Lao villagers displaced by two Chinese-backed dam projects and now living in resettlement communities in uphill areas of two provinces say they fear their new homes will fall off nearby cliffs due to landslides caused by annual monsoonal rains.
Some of the more than 100 families from five villages in Khoua district, Phongsaly province, who moved to the Nam Ou 4 Dam resettlement village five months ago report that the land around their homes has already begun shifting.
“Now, land is sliding down closer and closer to our homes,” said a middle-aged man who moved from Tang Kok village to the Nam Ou 4 Dam village in March. “It’s not even one meter [3.3 feet] from our houses.”
“When it rains, parts of our land will collapse,” he said. “The land is made of soft and porous soil which is not good and not stable for [house] foundations.”
The man, who declined to be named, said the land beneath the villagers’ homes first began shifting in June, and the structures are about to fall off the hill on which they sit.
“We’ve called for help many times, but the company responsible for this resettlement village has never come by and looked at what’s happening,” another resident of the resettlement village said. “The whole village is collapsing. It’s very frightening.”
An official from Khoua district’s Energy and Mines Department, who declined to be named because he is not authorized to speak to media, told RFA that his department will send a team to inspect the situation next week and will contact the company.
Tons of rock
On Thursday, members of a committee responsible for the resettlement of villagers displaced by the Nam Ou 4 Dam project visited the community to examine the land and try to prevent additional slides.
“Some provincial authorities and representatives of the company responsible for the resettlement visited our village and put corrugated metal sheets on the part of the land where the landslide took place to cover up the part that is about to crumble down,” a villager told RFA. “We’re afraid it’s going to collapse again.”
A Khoua district administration official who is a committee member said the company responsible for the homes would lay more stable foundations to replace existing ones as a long-term fix.
By the afternoon, the company had transported tons of rock into the area and advised villagers to lay it on the slope to strengthen it, the villager said.
China’s state-owned hydropower engineering and construction company Sinohydro Corp. began building the Nam Ou 4 Dam in 2016 and planned to complete construction in 2021.
The project is one of seven hydropower dams planned for the Nam Ou River, a tributary of the Mekong River that traverses Phongsaly and Luang Prabang provinces in northern Laos.
The villagers are part of a larger group of 1,400 people from the five villages in Phongsaly’s Khoua district who moved into the resettlement community in mid-March.
Officials gave each family a small concrete house with running water and electricity, a health center, a primary school, and an unpaved road in each village, according to an RFA report in July. They also gave each family U.S. $350- $600 for their property losses and a year’s supply of rice and canned fish.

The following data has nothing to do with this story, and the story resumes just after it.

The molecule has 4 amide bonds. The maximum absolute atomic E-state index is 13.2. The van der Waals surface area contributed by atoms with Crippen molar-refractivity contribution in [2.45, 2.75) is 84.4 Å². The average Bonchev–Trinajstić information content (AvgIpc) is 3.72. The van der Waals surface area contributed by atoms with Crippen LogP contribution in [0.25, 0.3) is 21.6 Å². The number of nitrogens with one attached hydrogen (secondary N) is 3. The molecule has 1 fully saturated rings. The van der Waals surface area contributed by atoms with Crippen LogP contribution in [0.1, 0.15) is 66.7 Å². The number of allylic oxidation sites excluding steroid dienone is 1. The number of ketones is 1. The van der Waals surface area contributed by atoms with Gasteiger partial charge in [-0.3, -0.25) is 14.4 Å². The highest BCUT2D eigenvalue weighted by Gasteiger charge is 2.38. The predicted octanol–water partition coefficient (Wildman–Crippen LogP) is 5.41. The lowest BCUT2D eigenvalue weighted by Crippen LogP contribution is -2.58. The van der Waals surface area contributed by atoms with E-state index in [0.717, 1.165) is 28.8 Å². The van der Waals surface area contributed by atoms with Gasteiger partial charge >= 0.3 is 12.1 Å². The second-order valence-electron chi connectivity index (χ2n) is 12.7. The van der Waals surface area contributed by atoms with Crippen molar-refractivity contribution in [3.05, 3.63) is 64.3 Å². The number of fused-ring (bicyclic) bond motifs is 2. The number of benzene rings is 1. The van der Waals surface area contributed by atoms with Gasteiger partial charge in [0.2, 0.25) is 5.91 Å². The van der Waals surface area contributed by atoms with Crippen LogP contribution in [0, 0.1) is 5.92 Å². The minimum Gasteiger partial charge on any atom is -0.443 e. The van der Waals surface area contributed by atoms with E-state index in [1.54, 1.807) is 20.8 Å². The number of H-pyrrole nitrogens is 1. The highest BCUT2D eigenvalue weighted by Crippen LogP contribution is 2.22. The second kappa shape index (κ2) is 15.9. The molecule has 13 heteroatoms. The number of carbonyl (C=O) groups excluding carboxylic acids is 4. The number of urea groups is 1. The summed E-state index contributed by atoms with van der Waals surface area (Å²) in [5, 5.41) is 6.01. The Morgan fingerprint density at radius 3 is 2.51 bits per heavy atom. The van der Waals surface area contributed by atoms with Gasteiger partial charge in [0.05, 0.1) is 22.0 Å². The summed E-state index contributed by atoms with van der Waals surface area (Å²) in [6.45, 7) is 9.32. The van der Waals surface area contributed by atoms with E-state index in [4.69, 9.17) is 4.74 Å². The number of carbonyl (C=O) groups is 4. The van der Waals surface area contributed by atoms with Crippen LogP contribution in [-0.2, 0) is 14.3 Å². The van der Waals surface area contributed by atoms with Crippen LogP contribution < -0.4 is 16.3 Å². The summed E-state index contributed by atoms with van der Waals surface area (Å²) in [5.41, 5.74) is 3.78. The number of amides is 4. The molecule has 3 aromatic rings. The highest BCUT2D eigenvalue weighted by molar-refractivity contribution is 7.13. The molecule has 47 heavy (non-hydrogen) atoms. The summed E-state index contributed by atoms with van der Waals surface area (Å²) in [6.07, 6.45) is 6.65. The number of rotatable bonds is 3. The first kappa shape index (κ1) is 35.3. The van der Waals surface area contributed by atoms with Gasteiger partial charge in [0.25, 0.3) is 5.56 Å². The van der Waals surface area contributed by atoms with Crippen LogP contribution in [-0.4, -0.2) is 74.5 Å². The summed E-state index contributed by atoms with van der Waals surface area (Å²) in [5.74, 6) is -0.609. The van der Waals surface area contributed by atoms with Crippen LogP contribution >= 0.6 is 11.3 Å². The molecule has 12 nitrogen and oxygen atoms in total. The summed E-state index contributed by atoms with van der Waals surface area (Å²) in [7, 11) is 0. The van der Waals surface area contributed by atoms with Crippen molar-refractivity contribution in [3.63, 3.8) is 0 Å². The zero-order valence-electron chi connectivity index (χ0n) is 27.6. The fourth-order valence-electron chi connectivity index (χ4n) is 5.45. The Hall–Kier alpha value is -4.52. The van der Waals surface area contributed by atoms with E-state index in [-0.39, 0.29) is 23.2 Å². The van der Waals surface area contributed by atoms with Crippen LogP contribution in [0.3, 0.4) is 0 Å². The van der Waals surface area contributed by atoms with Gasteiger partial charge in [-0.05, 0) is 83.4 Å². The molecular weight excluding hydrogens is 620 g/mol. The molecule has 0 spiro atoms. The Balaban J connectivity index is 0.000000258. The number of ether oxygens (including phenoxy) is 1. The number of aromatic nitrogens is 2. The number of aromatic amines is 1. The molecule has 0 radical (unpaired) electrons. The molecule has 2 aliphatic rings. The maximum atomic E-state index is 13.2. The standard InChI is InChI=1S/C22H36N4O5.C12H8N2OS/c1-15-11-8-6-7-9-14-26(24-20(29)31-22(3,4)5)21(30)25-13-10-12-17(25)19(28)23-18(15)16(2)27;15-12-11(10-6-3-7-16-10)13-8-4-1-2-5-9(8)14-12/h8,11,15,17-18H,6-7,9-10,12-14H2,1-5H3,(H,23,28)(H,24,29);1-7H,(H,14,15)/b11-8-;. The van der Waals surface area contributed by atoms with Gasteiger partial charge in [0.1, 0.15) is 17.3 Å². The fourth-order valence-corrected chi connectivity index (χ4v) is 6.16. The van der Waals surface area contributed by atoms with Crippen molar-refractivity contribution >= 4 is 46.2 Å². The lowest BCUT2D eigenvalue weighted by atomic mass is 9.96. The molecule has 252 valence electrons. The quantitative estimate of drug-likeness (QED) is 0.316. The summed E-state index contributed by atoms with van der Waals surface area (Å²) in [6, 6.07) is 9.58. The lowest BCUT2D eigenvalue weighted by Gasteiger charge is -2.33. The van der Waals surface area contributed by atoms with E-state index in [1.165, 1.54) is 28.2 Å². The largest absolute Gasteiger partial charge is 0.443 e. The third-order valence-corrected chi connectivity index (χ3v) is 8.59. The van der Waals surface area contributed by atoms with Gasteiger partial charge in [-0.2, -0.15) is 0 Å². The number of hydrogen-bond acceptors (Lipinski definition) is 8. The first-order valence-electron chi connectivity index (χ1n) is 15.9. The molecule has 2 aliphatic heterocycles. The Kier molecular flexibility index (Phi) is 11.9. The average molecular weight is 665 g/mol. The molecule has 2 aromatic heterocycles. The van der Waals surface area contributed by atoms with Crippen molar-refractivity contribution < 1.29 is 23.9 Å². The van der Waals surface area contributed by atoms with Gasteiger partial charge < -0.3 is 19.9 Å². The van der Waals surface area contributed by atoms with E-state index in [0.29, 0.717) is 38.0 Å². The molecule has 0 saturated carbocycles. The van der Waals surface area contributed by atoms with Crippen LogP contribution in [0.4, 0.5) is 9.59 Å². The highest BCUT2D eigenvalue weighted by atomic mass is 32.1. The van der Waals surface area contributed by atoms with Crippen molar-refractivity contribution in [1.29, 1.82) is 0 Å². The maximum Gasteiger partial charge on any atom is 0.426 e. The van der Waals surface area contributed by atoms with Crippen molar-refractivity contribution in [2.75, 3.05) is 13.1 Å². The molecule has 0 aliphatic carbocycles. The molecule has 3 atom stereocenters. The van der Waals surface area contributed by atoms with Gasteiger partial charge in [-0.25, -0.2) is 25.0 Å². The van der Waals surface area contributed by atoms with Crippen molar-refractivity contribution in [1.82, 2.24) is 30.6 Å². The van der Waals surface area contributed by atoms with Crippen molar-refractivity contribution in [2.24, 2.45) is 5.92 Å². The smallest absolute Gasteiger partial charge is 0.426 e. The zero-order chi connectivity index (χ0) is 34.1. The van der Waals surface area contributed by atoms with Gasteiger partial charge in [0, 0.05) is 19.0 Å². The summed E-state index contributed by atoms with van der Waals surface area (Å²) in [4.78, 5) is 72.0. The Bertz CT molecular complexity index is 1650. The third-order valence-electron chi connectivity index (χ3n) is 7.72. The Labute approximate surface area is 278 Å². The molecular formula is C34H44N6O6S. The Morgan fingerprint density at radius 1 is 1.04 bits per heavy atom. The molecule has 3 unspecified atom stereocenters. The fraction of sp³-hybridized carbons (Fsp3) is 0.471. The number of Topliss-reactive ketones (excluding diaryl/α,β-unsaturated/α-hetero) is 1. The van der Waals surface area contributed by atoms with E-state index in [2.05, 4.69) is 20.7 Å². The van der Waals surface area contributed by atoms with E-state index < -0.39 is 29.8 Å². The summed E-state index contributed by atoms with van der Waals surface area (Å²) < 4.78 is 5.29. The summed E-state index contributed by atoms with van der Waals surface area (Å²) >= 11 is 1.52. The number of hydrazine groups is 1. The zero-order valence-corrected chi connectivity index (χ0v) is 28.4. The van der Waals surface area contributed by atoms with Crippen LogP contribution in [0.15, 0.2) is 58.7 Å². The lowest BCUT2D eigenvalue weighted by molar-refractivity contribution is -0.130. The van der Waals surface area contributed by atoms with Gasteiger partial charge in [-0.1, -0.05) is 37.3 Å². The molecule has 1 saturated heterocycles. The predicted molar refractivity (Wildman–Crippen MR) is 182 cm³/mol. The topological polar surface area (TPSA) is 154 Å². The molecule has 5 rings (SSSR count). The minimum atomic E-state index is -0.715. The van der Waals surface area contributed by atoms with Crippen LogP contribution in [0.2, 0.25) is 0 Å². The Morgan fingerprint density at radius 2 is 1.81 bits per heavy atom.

‘Earth continues to collapse’
Residents of the Nam Tha 1 Dam resettlement village said their community which houses 310 residents in Luang Namtha province’s Nalae district is also on the verge of collapse on account of landslides.
“Oh, we’re worried because our village is on a mountain,” a villager who requested anonymity told RFA in early August. “We don’t know what to do. When it rains, water flows down quickly causing landslides. The authorities have not come to help.”
This resident added that the slope of the mountain where the resettlement village sits began crumbling on July 31 after it had rained for four consecutive days.
“The earth continues to collapse,” the villager said. “It’s now only five meters [16.4 feet] from our homes. Some residents have moved out of the resettlement village and now live temporarily with relatives in other villages.”
An official from the district’s Natural Resources and Environment Department told RFA by email on Aug. 8 that officials cannot reach the area to help the villagers.
“Right now, the road to that village is not accessible at all due to a landslide,” he said. “We discussed the problem yesterday, reported it to the province, and requested that provincial authorities first clear the road, then help the residents of the new village.”
The Nam Tha 1 Dam being built by a subsidiary of the China Southern Power Grid in the mountainous northwest corner of Laos has required the resettlement of more than 10,000 ethnic Lao and minority groups and has impacted downstream communities along the Nam Tha River and the mainstream Mekong.
The company said on its website that it built 11 new sites in which to resettle affected villagers and give them access to roads, water, and electricity.
The dam in Bokeo province, which began commercial operations on April 1, is one of China’s projects in Laos under the Belt and Road Initiative (BRI), the trillion-dollar infrastructure investment and lending program that is a signature policy of Chinese President Xi Jinping.
As with Laos’ other hydropower projects, nearly all of the electricity the Nam Tha 1 Dam produces will be exported.
Impoverished and underdeveloped Laos is undertaking a massive buildout of hydropower projects under the BRI in its rush to become the “battery of Southeast Asia.” But in the process it is becoming ever more financially indebted to China by accepting more and more loans to build the hydropower projects.
Reported by RFA’s Lao Service. Translated by Max Avary. Written in English by Roseanne Gerin.